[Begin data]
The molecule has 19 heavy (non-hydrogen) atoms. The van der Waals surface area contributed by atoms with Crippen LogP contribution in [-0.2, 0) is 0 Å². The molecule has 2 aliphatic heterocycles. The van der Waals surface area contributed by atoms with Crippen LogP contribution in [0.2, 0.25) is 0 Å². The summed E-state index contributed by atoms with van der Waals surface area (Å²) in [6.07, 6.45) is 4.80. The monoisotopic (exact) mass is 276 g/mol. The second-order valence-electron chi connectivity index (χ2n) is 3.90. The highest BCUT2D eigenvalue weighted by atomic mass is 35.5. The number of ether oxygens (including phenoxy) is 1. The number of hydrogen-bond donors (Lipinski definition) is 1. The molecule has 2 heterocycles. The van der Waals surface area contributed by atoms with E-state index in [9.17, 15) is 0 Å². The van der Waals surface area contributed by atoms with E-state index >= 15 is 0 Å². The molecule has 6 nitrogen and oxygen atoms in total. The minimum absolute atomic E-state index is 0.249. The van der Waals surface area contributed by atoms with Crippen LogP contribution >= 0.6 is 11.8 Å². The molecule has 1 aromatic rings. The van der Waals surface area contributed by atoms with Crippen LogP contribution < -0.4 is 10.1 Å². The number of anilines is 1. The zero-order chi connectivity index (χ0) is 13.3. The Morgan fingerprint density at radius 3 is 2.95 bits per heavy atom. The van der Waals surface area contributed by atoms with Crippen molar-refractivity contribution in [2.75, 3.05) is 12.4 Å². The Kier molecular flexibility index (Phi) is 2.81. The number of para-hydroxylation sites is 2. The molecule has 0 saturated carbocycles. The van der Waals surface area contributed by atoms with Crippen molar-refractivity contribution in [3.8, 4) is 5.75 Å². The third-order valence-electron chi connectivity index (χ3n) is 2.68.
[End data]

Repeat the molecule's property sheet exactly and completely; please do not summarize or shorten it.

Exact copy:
The molecule has 19 heavy (non-hydrogen) atoms. The van der Waals surface area contributed by atoms with Crippen LogP contribution in [-0.2, 0) is 0 Å². The molecule has 2 aliphatic heterocycles. The van der Waals surface area contributed by atoms with Crippen LogP contribution in [0.2, 0.25) is 0 Å². The summed E-state index contributed by atoms with van der Waals surface area (Å²) in [6.07, 6.45) is 4.80. The monoisotopic (exact) mass is 276 g/mol. The second-order valence-electron chi connectivity index (χ2n) is 3.90. The highest BCUT2D eigenvalue weighted by atomic mass is 35.5. The number of ether oxygens (including phenoxy) is 1. The number of hydrogen-bond donors (Lipinski definition) is 1. The molecule has 2 heterocycles. The van der Waals surface area contributed by atoms with E-state index in [9.17, 15) is 0 Å². The van der Waals surface area contributed by atoms with E-state index >= 15 is 0 Å². The molecule has 6 nitrogen and oxygen atoms in total. The minimum absolute atomic E-state index is 0.249. The van der Waals surface area contributed by atoms with Crippen LogP contribution >= 0.6 is 11.8 Å². The molecule has 1 aromatic rings. The van der Waals surface area contributed by atoms with Crippen LogP contribution < -0.4 is 10.1 Å². The number of anilines is 1. The zero-order chi connectivity index (χ0) is 13.3. The Morgan fingerprint density at radius 3 is 2.95 bits per heavy atom. The van der Waals surface area contributed by atoms with Crippen molar-refractivity contribution in [2.75, 3.05) is 12.4 Å². The Kier molecular flexibility index (Phi) is 2.81. The number of para-hydroxylation sites is 2. The molecule has 0 saturated carbocycles. The van der Waals surface area contributed by atoms with Crippen molar-refractivity contribution in [3.8, 4) is 5.75 Å². The third-order valence-electron chi connectivity index (χ3n) is 2.68.